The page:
Details about the reality television show MasterChef NZ are under tighter wraps than a sous vide steak. Restaurant critic Kim Knight attempts to lift the lid on the latest production.
Take three top-secret judges, add one spectacular (but undisclosed) location and mix with an unspecified number of contestants. Voila: MasterChef NZ!
It’s six years between local versions of the reality television cooking competition and production details are more mysterious than a mystery box challenge.
A spokesperson for the Discovery production could not tell the Herald on Sunday where the show would be filmed, when it would be screened or even the number of contestants who would compete.
Any clues? The three judges would be “world class”. The location was “stunning” and “a first for MasterChef” and “hundreds” of people had applied for the show. Aotearoa has an abundance of beautiful backdrops, but with its film and foodie reputation, we’re picking Queenstown for the win. As for the judges? That’s anybody’s guess, so here are a few of ours . . .
Judith Collins: Politicians are accustomed to hot water and constant stirring but Crusher Collins has added cred – she once owned a restaurant with her husband. Has the former leader of the opposition taken the knives from her back and put them to use in the kitchen?
Any of the Black Caps: Nobody is better prepared for a high-performance lunch break.
Peter Gordon: Who better than the Godfather of Fusion to pass judgment on fermented lobster ice cream and wasabi wafers et al? Gordon’s new Auckland restaurant literally incorporates a cooking school AND a kitchen garden – in these financially straitened times, we’d definitely hire a judge who comes with a built-in set.
Nadia Lim: The country’s single most successful reality television show contestant now lives the rural idyll in central Otago growing organic salad greens and her own personal brand. The former MasterChef NZ winner “inspires” the My Food Bag meal kits and produces a quarterly eponymous lifestyle journal. She is the pupil who has surely become the MasterChef judge. We can’t wait for her grated carrot challenge.
Jordan Rondel aka @Thecaker: Nobody bakes a better camera angle.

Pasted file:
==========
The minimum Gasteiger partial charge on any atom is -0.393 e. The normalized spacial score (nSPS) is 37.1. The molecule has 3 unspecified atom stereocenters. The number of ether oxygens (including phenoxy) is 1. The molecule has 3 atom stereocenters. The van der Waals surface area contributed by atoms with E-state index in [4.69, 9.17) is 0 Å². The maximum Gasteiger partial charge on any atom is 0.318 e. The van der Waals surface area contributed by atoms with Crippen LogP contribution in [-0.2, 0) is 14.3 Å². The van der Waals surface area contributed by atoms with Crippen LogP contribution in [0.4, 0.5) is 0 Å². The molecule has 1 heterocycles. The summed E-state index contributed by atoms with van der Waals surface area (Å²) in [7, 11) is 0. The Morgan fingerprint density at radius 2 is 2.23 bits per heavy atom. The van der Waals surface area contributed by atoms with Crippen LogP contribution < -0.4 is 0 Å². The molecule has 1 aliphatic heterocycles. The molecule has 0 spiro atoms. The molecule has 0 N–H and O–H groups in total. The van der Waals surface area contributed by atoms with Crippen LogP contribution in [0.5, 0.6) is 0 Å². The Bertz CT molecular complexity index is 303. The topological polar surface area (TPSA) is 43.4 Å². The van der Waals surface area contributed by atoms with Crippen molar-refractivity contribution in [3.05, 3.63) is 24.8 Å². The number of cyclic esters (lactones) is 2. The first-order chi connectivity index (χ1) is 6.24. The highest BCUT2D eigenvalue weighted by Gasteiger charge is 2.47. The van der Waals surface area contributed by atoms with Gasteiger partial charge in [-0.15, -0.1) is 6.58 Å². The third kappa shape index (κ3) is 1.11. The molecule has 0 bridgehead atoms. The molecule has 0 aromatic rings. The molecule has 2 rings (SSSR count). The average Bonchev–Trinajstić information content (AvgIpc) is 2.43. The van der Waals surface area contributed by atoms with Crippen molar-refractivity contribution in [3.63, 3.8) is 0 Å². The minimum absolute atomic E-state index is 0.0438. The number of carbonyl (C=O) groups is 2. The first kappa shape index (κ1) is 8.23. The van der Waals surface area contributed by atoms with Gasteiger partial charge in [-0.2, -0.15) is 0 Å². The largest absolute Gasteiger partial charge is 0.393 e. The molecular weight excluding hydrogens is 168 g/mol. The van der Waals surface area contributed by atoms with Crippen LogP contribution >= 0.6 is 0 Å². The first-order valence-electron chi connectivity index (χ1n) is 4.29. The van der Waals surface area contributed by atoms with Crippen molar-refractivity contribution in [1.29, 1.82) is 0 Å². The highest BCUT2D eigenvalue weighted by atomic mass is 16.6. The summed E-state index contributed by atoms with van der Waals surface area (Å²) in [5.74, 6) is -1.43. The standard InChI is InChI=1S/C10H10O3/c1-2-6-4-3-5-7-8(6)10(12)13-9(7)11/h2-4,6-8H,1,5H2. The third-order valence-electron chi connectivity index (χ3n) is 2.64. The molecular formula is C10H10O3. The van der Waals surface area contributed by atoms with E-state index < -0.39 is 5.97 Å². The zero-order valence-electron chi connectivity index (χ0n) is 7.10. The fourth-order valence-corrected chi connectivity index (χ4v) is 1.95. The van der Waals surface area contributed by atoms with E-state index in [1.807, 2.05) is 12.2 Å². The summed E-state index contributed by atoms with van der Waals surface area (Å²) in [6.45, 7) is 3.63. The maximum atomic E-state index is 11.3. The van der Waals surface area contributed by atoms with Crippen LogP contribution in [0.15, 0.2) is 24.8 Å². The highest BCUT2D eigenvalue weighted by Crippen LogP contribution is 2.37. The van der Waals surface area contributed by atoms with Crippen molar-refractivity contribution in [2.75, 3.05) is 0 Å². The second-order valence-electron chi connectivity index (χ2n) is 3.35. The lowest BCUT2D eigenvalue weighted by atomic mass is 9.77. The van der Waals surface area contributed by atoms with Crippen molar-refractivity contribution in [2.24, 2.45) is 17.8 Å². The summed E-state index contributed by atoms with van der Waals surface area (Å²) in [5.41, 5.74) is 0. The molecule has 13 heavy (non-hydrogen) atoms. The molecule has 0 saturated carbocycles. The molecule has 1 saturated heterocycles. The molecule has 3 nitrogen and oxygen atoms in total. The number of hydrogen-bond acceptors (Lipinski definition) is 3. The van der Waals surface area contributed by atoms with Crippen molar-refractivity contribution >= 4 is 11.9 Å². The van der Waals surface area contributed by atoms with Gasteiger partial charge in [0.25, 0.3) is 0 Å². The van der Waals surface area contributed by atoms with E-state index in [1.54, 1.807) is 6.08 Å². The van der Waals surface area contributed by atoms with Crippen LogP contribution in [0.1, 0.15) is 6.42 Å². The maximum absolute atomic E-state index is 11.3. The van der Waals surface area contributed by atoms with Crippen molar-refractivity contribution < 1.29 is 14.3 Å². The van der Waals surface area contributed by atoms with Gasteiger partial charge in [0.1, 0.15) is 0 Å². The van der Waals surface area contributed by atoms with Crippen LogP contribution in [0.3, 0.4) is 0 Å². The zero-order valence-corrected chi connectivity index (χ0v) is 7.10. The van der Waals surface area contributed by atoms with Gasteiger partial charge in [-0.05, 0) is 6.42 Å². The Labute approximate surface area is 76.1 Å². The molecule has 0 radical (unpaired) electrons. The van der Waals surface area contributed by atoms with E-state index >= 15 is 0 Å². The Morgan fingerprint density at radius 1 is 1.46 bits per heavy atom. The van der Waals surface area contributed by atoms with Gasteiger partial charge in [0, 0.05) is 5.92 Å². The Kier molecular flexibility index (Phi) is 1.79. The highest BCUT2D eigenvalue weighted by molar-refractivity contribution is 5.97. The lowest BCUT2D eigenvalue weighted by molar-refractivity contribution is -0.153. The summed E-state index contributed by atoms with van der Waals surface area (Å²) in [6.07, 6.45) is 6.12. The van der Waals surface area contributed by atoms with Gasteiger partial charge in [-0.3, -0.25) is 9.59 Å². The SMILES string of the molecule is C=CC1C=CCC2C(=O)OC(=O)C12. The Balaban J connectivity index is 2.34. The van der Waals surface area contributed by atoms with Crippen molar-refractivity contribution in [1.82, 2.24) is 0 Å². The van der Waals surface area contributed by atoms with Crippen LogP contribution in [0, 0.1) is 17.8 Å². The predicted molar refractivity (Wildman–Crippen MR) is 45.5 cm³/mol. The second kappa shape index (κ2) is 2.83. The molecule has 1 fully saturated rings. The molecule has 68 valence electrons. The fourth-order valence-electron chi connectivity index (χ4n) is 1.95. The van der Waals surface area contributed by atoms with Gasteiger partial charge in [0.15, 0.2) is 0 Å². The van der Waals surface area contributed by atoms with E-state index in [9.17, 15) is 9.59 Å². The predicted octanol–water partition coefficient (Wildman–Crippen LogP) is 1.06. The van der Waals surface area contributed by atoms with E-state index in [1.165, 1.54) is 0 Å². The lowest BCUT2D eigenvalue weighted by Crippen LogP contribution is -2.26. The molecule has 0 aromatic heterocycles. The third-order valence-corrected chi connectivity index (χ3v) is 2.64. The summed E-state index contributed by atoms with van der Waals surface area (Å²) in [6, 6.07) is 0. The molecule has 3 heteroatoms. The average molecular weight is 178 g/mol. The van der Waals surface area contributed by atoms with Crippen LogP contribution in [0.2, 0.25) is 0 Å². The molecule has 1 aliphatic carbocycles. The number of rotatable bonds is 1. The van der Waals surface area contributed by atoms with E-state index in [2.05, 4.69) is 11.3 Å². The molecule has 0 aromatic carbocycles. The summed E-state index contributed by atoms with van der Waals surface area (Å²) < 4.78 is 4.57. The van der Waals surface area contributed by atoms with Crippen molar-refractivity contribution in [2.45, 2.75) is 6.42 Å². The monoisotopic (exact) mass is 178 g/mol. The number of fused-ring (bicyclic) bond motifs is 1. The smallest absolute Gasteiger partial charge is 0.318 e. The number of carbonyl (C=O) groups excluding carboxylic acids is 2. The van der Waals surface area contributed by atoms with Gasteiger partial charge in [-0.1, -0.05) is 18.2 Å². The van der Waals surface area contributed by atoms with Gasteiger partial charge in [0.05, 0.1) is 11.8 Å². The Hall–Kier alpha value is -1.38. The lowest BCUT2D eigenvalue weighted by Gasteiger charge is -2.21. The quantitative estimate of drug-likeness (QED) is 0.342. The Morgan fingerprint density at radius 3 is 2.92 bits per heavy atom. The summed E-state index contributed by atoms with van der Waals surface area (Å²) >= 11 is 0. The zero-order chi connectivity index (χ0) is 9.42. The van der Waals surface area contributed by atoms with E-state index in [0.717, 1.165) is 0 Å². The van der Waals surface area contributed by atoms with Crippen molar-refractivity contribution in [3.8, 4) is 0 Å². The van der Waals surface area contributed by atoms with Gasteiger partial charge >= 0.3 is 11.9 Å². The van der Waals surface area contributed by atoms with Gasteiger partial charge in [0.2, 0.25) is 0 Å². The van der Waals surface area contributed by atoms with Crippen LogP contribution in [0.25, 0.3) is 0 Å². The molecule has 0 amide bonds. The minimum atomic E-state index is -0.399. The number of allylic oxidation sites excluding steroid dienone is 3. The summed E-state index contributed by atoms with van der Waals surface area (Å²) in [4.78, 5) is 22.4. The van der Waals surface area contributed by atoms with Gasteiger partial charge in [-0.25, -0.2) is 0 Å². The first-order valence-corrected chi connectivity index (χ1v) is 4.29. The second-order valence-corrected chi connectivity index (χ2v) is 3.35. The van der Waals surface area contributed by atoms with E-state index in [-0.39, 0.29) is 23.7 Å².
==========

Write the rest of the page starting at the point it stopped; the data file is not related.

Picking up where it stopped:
Vaughan Mabee: Amisfield Restaurant’s executive chef is an actual award-winning chef, taking out the top title at Cuisine magazine’s most recent awards. Last week, his restaurant served a dish that consisted of approximately 4 million individual whitebait layered over a whitebait mousseline that encased a piece of butterfish -and if that doesn’t scream “pressure test” then pull up a chair and take a look at his red seaweed pepperoni with plant-based back fat.
Albert Cho aka @Eatlitfood: Look, even the enfant terrible of gastronomic Instagram needs the occasional family friendly outlet.
Ben Bayly: Kina pappardelle with Stewart Island pāua at Arrowtown’s Aosta; Hāpuka with kohlrabi fondant and summer nettle at Auckland’s Ahi – the chef with restaurant menus in both islands is quite well-placed to judge Aotearoa on a plate.
Chris Parker: The funnyman of the moment won Celebrity Treasure Island on a diet of beans and plain rice. Imagine what he might achieve under the influence of risotto.
“Linda” (aka Chris Parker): Two judges for the price of one?
Monique Fiso: The Hiakai restaurant chef and owner once made Gordon Ramsay climb a tree, hunt a goat and dive for pāua – and he didn’t even shout back. It’s time to give this calm, cool champion of Māori cuisine her own show.
Rewi Spraggon aka The Hāngī Master: During lockdown, he produced 1000 meals a week for distribution to food banks and the homeless. Wrangling amateur cooks out of the frying pan and into the hāngī fire would be a comparative doddle.
Rebecca Gibney: Currently honing her skills as a Celebrity MasterChef contestant across the ditch, the beloved actor could use a bit more time at home to remind herself how to actually make a Southland Cheese Roll.
Ray McVinnie: It’s a travesty his raised eyebrow doesn’t already have its own show.
Sid Sahrawat: A multiple award-winning chef and restaurant owner, currently starring at the Aotearoa New Zealand Pavilion at the Expo in Dubai, but yet to be granted the golden ticket of television celebrity chef status? It’s a scandal akin to pineapple on a pizza.
Lucy Corry aka The Kitchenmaid: The Wellington-based author of one of this summer’s most joyous cookbooks once won an aioli making competition. In France.
Ben Shewry: First, they came for our pavlova . . . Shewry is arguably more famous in Australia than New Zealand, but the Attica chef and owner is Waitara born and bred.
Sam Low: Some people spend their time in managed isolation sleeping. Others rinse the syrup off their breakfast pears and cut them into cubes, before reshaping mascarpone into quenelles and cutting decorative windows out of a waffle. It’s a badly kept secret that cooking show judges always eat the contestant’s food cold – no problem for this food and beverage creative who spent 20 minutes every MIQ mealtime making his plate pretty.
Gary Mehigan, George Calombaris and/or Matt Preston: Going cheap?
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